“Our goal is to create segments where the lead topics are around basketball culture,” Perez added. “We’ll find a way to make Jen Seltzer and Kristaps Porzingis stuff the main talking point while adding in the times that Larry Nance Jr. dunks on Kevin Durant three times. Ultimately, we’re looking for current events that segway into a more broader basketball culture. For instance, if an ejection happens in a game, we’ll use that and come up with what constitutes the ways that one can get ejected.”
As a relatively new, unique and outside-of-the-box approach, Rob and Cassidy alongside Cycle and ESPN are creating a new-wave of digesting your news and content. Interactive streams where people can chime in, discuss, talk and learn about the culture and game of basketball without watching the highlights and the same repeated stories over-and-over.
Whether it’s about Jarrett Jack air-balling a 70-foot shot or guys passing the ball to rookies right before the game is over, Buckets hits on topics that are unique, just like its hosts Cassidy and Rob.
“Ball truly is life for me and Rob and for so many hoop heads out there,” Cassidy said. “While the personality of the NBA continues to grow through social media and mass distribution, we hope to not only capture the culture in and around the game, but to help grow interest in the NBA fan lifestyle as well.”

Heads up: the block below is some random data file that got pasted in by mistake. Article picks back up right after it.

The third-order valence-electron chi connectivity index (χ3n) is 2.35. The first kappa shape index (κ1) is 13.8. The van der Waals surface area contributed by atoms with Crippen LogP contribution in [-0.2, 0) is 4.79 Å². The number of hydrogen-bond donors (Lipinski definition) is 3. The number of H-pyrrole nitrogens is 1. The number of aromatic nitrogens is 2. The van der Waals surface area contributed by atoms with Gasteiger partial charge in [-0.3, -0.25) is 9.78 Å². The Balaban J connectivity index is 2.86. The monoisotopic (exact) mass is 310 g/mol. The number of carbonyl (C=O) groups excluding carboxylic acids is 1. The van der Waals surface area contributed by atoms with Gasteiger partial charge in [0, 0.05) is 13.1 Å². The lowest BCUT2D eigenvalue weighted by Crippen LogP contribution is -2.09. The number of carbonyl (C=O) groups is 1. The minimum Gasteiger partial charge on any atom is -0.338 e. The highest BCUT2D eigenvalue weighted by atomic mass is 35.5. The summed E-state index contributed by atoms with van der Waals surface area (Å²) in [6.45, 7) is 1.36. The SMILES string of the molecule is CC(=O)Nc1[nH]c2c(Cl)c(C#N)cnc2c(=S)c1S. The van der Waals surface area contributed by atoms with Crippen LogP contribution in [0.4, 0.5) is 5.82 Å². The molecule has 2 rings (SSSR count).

ESPN has been doing a lot of experimenting with projects, ideas and features, but this may be one of the best business decisions it’s made. Locking up a partnership with a dynamic media company like Cycle and creating a show that anyone can consume, understand and enjoy through new channels of distribution, shows they’re building for the future. It’s a refreshing, honest approach to creating a new blueprint for their future success.
Maybe you’ve had a friend in the past who’s asked what NBA Twitter is, or how you can describe it. Quite frankly, the best answer may be “watch Buckets” to understand what it’s all about.